ADDIS ABABA - Kenya is not lobbying for an African withdrawal from the International Criminal Court, its foreign minister said Thursday, as African leaders prepared to debate the issue.
The 54-member African Union (AU) today (Friday) open a two-day meeting to debate a possible mass withdrawal from the Hague-based court over claims it targets Africa unfairly.
The AU has specifically demanded that proceedings against Kenya's leadership linked to 2007-2008 post-election violence be dropped.
Kenyan President Uhuru Kenyatta and his deputy William Ruto are charged by the ICC for crimes against humanity following 2007-8 elections violence that left 1,500 people dead.
However, Kenyan Foreign Minister Amina Mohamed said her country was not seeking a coordinated withdrawal, instead calling on the court to better represent African interests.
"We are a state party, we have cooperated for five years. What would pulling out do for us? Seriously, we established this court, it's ours," Amina Mohamed told AFP.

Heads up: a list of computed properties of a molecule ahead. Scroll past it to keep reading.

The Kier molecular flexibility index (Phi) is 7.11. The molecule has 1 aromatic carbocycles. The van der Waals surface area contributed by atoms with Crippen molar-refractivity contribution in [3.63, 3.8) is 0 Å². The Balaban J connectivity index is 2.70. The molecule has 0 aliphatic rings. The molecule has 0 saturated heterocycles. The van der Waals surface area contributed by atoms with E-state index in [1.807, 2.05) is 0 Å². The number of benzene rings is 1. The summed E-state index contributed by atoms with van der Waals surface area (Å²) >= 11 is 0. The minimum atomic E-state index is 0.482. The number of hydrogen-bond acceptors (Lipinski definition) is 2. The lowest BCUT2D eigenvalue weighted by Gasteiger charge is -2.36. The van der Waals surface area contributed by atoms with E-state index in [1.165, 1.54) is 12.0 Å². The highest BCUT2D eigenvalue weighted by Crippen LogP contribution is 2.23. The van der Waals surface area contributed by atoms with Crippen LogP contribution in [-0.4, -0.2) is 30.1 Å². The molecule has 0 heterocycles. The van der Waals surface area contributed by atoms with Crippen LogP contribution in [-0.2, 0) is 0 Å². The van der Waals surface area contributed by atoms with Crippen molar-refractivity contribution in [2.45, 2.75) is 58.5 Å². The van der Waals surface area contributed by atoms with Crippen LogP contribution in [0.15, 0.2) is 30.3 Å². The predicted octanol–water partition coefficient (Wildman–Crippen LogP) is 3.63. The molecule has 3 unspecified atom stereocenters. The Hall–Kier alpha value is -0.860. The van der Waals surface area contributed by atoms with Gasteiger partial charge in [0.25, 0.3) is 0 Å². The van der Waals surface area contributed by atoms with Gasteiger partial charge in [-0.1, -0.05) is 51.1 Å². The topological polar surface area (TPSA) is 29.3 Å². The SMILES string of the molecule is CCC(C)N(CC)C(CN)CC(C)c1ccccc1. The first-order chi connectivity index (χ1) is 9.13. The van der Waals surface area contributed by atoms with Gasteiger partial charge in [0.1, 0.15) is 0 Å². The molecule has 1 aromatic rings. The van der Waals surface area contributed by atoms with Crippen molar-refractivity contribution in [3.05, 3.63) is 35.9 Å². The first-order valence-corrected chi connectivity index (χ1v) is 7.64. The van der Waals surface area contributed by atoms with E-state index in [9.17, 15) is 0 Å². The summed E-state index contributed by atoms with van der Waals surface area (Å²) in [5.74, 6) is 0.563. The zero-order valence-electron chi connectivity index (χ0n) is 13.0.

"A massive pull-out doesn't do anything for us, but a court that serves our interests, all our interests, will do enough for us," she said.
Kenyan lawmakers in September supported a motion to withdraw from the court. If successful, the country would be the first to leave.
However, leading African figures including Kofi Annan and Desmond Tutu have urged African leaders not to withdraw support from the ICC.
Among 122 signatories of the ICC's binding treaty, the Rome Statute, 34 are African - the largest regional representation.